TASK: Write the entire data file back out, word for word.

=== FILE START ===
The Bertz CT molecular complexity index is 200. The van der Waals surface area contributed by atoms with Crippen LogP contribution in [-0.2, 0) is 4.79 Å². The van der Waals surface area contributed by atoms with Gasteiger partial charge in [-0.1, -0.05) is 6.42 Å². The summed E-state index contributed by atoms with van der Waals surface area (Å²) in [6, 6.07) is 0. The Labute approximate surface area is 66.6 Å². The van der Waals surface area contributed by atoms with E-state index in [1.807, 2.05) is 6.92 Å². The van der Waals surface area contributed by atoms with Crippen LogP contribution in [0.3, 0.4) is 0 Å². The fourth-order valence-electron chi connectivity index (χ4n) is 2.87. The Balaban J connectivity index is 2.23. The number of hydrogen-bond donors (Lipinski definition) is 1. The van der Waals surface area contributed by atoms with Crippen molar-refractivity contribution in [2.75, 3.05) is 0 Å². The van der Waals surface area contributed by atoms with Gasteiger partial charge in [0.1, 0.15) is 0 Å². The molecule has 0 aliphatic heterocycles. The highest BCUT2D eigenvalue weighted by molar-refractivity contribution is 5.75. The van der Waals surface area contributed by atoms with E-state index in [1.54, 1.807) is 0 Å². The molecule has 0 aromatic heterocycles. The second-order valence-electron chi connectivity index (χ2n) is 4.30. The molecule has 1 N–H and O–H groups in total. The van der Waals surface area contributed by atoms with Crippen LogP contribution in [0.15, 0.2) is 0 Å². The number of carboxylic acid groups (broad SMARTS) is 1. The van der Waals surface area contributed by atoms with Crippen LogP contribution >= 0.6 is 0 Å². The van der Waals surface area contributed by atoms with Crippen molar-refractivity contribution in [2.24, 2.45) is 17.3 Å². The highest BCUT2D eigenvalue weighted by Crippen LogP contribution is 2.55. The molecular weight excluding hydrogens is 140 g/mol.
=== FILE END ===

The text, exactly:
The Bertz CT molecular complexity index is 200. The van der Waals surface area contributed by atoms with Crippen LogP contribution in [-0.2, 0) is 4.79 Å². The van der Waals surface area contributed by atoms with Gasteiger partial charge in [-0.1, -0.05) is 6.42 Å². The summed E-state index contributed by atoms with van der Waals surface area (Å²) in [6, 6.07) is 0. The Labute approximate surface area is 66.6 Å². The van der Waals surface area contributed by atoms with E-state index in [1.807, 2.05) is 6.92 Å². The van der Waals surface area contributed by atoms with Crippen LogP contribution in [0.3, 0.4) is 0 Å². The fourth-order valence-electron chi connectivity index (χ4n) is 2.87. The Balaban J connectivity index is 2.23. The number of hydrogen-bond donors (Lipinski definition) is 1. The van der Waals surface area contributed by atoms with Crippen molar-refractivity contribution in [2.75, 3.05) is 0 Å². The van der Waals surface area contributed by atoms with Gasteiger partial charge in [0.1, 0.15) is 0 Å². The molecule has 0 aliphatic heterocycles. The highest BCUT2D eigenvalue weighted by molar-refractivity contribution is 5.75. The van der Waals surface area contributed by atoms with E-state index in [1.54, 1.807) is 0 Å². The molecule has 0 aromatic heterocycles. The second-order valence-electron chi connectivity index (χ2n) is 4.30. The molecule has 1 N–H and O–H groups in total. The van der Waals surface area contributed by atoms with Crippen LogP contribution in [0.15, 0.2) is 0 Å². The number of carboxylic acid groups (broad SMARTS) is 1. The van der Waals surface area contributed by atoms with Crippen LogP contribution >= 0.6 is 0 Å². The van der Waals surface area contributed by atoms with Crippen molar-refractivity contribution in [2.24, 2.45) is 17.3 Å². The highest BCUT2D eigenvalue weighted by Crippen LogP contribution is 2.55. The molecular weight excluding hydrogens is 140 g/mol.